The church wanted parent volunteers and they found out I could cook, so they asked me to cook for the youth group camp. There I was again, cooking for a lot of people. I wanted to go back to college to become a teacher. When I graduated, my family threw me a party at a relative’s house in Shelburne Falls. When I went there, I knew I’d found my home here in Franklin County. I came here in the ’90s, became involved here at All Souls Unitarian church and they found out I could cook. Sound familiar? So I would cook in this kitchen whenever there was a church event.

R: Stone Soup Café hasn’t been around since the ’90s, has it?

K: No. The café as we know it now was founded in 2012 by a man named Ariel Pliskin, when he took it over from a group who operated a soup kitchen here that was sometimes inconsistent in its operation. I was already here volunteering in the kitchen when Ariel asked me to take on cooking for the Stone Soup meal.

We wanted to establish more consistency and to operate on a set of principles and food philosophy that would provide a new model for feeding the hungry. Those principles were: one, every ingredient was to be as fresh and as local as possible with us using very little in the way of canned food and that it be made from scratch; two, it was not going to be a soup kitchen, but rather a community meal with restaurant quality food and preparation for which diners had to pay what they could at the door; three, it would be a place of celebration where people from all backgrounds could gather and be treated as equal and valuable members of a diverse inclusive community.

R: What are the challenges for making a once-a-week meal for a large number of people?

K: As you might imagine, we’re not really a profitable business at the moment. You’ll get a meal here that would cost you $15 to $20 in a restaurant. But we usually end up, after expenses, with 50 cents to, in a good week, maybe a dollar per meal. Our cost generally is about $11 per meal.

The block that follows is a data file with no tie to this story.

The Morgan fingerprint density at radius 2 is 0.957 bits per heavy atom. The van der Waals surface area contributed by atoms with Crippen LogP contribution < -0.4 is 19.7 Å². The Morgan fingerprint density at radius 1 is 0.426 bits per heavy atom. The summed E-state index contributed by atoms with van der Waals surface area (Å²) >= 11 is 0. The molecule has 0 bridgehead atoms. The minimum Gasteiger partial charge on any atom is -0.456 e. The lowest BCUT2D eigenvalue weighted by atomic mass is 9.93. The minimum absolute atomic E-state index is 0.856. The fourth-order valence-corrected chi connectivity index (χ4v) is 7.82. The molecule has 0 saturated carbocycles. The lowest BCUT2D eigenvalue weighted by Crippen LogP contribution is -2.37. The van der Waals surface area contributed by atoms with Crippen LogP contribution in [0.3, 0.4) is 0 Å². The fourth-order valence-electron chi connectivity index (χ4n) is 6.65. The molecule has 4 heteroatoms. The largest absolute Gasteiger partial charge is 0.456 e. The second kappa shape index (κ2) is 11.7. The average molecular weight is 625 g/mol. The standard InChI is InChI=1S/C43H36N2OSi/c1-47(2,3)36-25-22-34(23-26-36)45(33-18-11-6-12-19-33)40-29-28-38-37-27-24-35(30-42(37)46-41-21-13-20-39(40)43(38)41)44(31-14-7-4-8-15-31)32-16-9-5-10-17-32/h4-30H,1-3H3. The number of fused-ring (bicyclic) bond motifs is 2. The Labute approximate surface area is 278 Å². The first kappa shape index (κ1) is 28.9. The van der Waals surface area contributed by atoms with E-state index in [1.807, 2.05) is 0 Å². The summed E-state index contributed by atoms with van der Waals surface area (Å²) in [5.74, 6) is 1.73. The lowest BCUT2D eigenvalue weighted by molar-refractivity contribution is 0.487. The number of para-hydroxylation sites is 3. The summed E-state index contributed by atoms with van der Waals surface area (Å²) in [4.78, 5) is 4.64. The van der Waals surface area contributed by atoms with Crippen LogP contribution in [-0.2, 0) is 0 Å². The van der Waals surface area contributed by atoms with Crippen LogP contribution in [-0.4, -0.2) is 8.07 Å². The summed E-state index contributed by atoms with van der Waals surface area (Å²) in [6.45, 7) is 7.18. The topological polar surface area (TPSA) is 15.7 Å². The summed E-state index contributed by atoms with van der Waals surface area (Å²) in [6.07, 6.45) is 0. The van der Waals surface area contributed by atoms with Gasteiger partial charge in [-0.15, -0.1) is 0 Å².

We rely heavily on food donations from local farmers and grocery stores like Clarkdale Fruit Farms and Foster’s Supermarket and other food sellers. I don’t always know what I’m getting in order to plan the meal, although we do purchase some items. So I have to really use my imagination sometimes to come up with the full menu. It’s fun, though. As for cooking for a crowd, that’s not really a challenge. In fact, the challenge is cooking at home for just two people: my husband and I.

R: What recipes do you have for us today?

K: Have you ever had a hot dog with New York style onions? In New York, a good hot dog doesn’t come with raw onion, it comes with New York style onions. I thought I’d give you my riff on that one. They’re a childhood favorite of mine. And then, I know we have a lot of vegetarian and vegan fans, so I’m doing the rubbed kale salad. It’s very versatile. I call it kitchen sink salad because you can add what you want to it or change up its flavor profile.

New York style onions


2 T vegetable oil

2 onions, sliced into thin half rounds/strips

4 cloves garlic, minced

¼ cup ketchup

3 T white vinegar

¼ tsp. of chili powder

1 to 3 dashes of Tabasco or Sriracha sauce

Salt and pepper to taste


Heat vegetable oil in a large skillet over medium heat. Cook and stir onions and garlic until onions are slightly browned and soft (8 to 12 minutes).

Mix in ketchup, chili powder, hot pepper sauce and vinegar until thoroughly combined. Taste the mixture and add salt and pepper to taste.

Bring mixture to a boil, and simmer uncovered until onions are tender (about 10 more minutes).

Rubbed kale salad


10 to 12 large kale leaves, torn into bite-sized pieces

1 cup shredded carrots

1 cup cabbage, finely shredded

2 or 3 pinches of Kosher salt

1 to 2 lemons, juiced

2 cloves garlic, finely minced

¼ cup extra virgin olive oil

2 T roasted sesame oil

1 T hot chili sesame oil

2 T of gluten free tamari

2 T Mirin

2 T raw apple cider vinegar

Pinch of white pepper

¼ cup roasted sunflower seeds

¼ cup raisins


Place the bite-sized pieces of kale leaves on a large baking sheet, dust with salt and drizzle with lemon juice. Let sit for about five minutes. Then, rub and squeeze the mixture with your hands until the kale begins to wilt (about 2 minutes).

Add the garlic, carrot and cabbage, and mix gently with your hands to combine.

Pour the olive oil, sesame oils, tamari, remaining lemon juice, cider vinegar and mirin into a small bowl and whisk together. Pour over the kale mixture and mix to combine.

Taste and add more Kosher salt and pepper to your liking.

Eat immediately or refrigerate and serve within a few days. Yields six to eight servings.

In the “Look Who’s Cooking!” monthly column, Roxann interviews and shares the recipes of people from around Franklin County who may be well-known in their professional or political lives, but not necessarily for their lives as passionate cooks, bakers or all-around foodies. Send ideas for Look Who’s Cooking to: